'Action needed to tackle falling life expectancy in Sheffield'

Greg Fell, director of public health for Sheffield
Greg Fell, director of public health for Sheffield
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Everyone expects to live for longer these days, but for people in Sheffield life expectancy is actually falling.

Men in the city could expect to live for 78.7 years on average in 2013-15, the latest time frame for which figures are available, down slightly from 78.8 in 2012-14.

For women, life expectancy has remained static over the same period, at 82.5 years.

Even more alarming is the sharp decline in the number of years Sheffielders can expect to live in good health.

For women this has fallen from 61.5 years in 2009-11 to 59.9 in 2013-15, while for men it has dropped from 59.3 years to 59 over the same period.

This 'deeply concerning' trend is described in the latest annual health report by Sheffield's director of public health Greg Fell, which is due to go before councillors in the new year.

While acknowledging increases in life expectancy have been stalling across the country, he says the picture is particularly bleak in Sheffield, where both life expectancy and health life expectancy are below the averages for England and for Yorkshire and the Humber.

He identifies austerity as the chief culprit for falling life expectancy in the city, and sets out plans to get Sheffielders living longer again by shifting the focus from cure to prevention.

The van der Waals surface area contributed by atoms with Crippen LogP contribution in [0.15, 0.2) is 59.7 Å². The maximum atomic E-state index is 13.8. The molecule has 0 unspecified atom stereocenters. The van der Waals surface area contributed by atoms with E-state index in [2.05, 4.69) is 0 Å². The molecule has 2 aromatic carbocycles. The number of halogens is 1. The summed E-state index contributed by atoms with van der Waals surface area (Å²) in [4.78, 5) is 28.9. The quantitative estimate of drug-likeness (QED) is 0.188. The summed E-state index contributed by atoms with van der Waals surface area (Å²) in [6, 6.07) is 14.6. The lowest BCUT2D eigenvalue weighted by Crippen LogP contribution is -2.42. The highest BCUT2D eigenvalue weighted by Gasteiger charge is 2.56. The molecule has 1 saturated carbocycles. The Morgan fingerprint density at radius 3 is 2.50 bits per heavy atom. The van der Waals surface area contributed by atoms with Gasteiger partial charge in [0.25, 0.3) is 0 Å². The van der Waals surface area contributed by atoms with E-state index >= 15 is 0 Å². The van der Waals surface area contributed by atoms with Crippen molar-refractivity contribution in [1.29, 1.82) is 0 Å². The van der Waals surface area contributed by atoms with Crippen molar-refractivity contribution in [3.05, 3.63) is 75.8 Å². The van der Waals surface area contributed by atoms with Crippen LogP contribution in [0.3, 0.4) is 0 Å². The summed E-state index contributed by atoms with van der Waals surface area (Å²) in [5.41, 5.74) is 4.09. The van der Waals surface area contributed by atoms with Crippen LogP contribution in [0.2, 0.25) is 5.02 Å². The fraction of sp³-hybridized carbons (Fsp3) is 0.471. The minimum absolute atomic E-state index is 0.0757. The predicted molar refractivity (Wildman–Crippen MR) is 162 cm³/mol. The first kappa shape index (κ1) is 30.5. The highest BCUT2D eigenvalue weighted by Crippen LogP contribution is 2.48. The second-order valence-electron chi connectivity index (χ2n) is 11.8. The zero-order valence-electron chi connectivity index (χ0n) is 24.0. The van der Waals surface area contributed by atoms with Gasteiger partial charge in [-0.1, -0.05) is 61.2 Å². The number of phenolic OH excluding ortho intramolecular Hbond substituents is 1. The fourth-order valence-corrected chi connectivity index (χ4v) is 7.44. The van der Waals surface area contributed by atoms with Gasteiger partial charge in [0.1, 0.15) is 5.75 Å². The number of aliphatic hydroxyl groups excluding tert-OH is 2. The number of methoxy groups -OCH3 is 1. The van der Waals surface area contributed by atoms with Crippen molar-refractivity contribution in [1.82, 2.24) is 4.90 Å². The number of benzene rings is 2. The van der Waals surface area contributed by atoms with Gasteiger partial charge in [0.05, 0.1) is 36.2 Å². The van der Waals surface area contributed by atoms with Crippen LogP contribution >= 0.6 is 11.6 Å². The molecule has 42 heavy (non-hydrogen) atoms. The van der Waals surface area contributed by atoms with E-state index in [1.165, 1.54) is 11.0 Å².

The three biggest priorities when it comes to extending Sheffielders' lives, he says, are preventing children suffering stressful experiences which could scar them for life, improving mental wellbeing before people become ill, and stepping up efforts to help those living with two or more long-term health conditions.

"Health is an essential part of everything we do, yet we are still tempted to think of it as being about 'not being sick' and our automatic response is therefore to see 'health' as the same as 'health care services'," he writes.

He adds: "That's why a loving family, a safe home, educational achievement, a decent income, a good job, friendly neighbours, clean air, and an environment that lets us all start, live and age well are all far more influential factors in securing good health outcomes than health and social care services alone."

When it comes to giving children the best possible start in life, and helping to break cycles of abuse, neglect or substance misuse, he says more must be done to raise awareness of the lasting impact 'adverse childhood experiences' have on people.

He also calls for greater efforts to identify vulnerable families and provide support as early as possible.

One of the key steps to improving mental wellbeing, he says, is to promote it as something everyone can improve on, not just those using mental health services, and to work harder to tackle problems like bullying, financial stress and social isolation.

Mr Fell also describes how more than 90,000 people across Sheffield have two or more long-term health conditions, the most common of which are high blood pressure, depression and diabetes.

He says there is a need to 'shift the curve' and reduce the demand for hospital care by helping prevent illnesses developing and supporting those who are already ill to better manage their condition.

You can read the report in full at www.sheffield.gov.uk/content/dam/sheffield/docs/public-health/health-wellbeing/Director%20of%20Public%20Health%20Report%202017.pdf.